We can point up unique things by using tags that identify the imagined standard adjectives concerned, like labelling the sun as “hot” or a brick as “heavy”. When we tag or label, we often settle for these scores of standardisation. As affirmations, they highlight the known. They are typologies. They are recognisable. We do this all the time and stick to this practice pretty much all of the time.
Julien Berthier produces sketched plans of props, architectural works in public space, interventions and sculptures. The tags he uses stick to a known composite - either their conventional establishments and/or imputed states of affairs – but in sync with this, they stand out in material deconstruction and/or communicative disruption. As if you were labelling a Smurf “blue” – though this idea is too cheap for Berthier. As the set-up alters, our placement is intervened on and our prospects turn out of bounds, causing misbalance on the strip that opens up for a lived-through and communicatively vibrant reconsideration: both humourists and humour arise out of displacement.
Examples of Berthier’s works are ‘La Concentration des Services’ (2011), in which he assembled all services found on a street corner (bus-stop, streetlight, surveillance camera, kakemono, clock, loud speaker, solar panel, traffic lights, street number, garden, direction panels, street name plates, bird house, taxi post, garbage, parking ticket machine, mailbox, bicycle parking, city map and public bench) in one unique object. Or ‘Il n’y pas de hasard’ (2005), for which he built an enlarged ruler of an arbitrary length to measure houses, electric cables, streets and fences all of the same height in the Canadian countryside.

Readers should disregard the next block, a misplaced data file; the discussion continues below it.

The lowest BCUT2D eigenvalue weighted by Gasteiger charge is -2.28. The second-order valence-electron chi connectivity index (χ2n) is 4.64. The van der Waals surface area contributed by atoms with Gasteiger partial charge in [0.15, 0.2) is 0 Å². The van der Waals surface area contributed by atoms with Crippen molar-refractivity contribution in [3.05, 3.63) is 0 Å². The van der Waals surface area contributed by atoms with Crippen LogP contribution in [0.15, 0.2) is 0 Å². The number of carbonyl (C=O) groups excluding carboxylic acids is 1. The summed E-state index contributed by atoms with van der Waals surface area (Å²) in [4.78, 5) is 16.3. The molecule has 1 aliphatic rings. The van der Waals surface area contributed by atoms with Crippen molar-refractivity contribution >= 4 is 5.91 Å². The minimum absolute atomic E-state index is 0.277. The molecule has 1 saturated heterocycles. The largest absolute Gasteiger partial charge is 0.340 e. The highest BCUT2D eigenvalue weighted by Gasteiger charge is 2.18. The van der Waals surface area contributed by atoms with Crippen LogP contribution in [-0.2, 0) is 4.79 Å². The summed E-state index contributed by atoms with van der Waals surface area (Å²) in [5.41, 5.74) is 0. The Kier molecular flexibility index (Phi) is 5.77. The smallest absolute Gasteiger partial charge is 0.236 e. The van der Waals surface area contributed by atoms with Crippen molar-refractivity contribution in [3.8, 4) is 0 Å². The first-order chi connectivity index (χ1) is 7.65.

As it flirts with the standardisation our collective consciousness ascribes to architecture and subject matter, this interventionism is affirmative in an overly conservative disruptive fashion: articulating an architectonic regular and releasing an imaginative of the conventional. Coping with the accomplishments of modernity, we fall back on the standard markings that once mechanically set out to build our safe havens.
In his exhibition at Onomatopee, Julien Berthier will zoom in on some of his urban propositions through drawings and maquettes. If we are lucky, we will experience an outdoor intervention as well.
At the turn of the year, we expect to release a publication; some sort of wondering prose by a writer yet to be announced, who will be walking through Berthier’s wondrous scenes.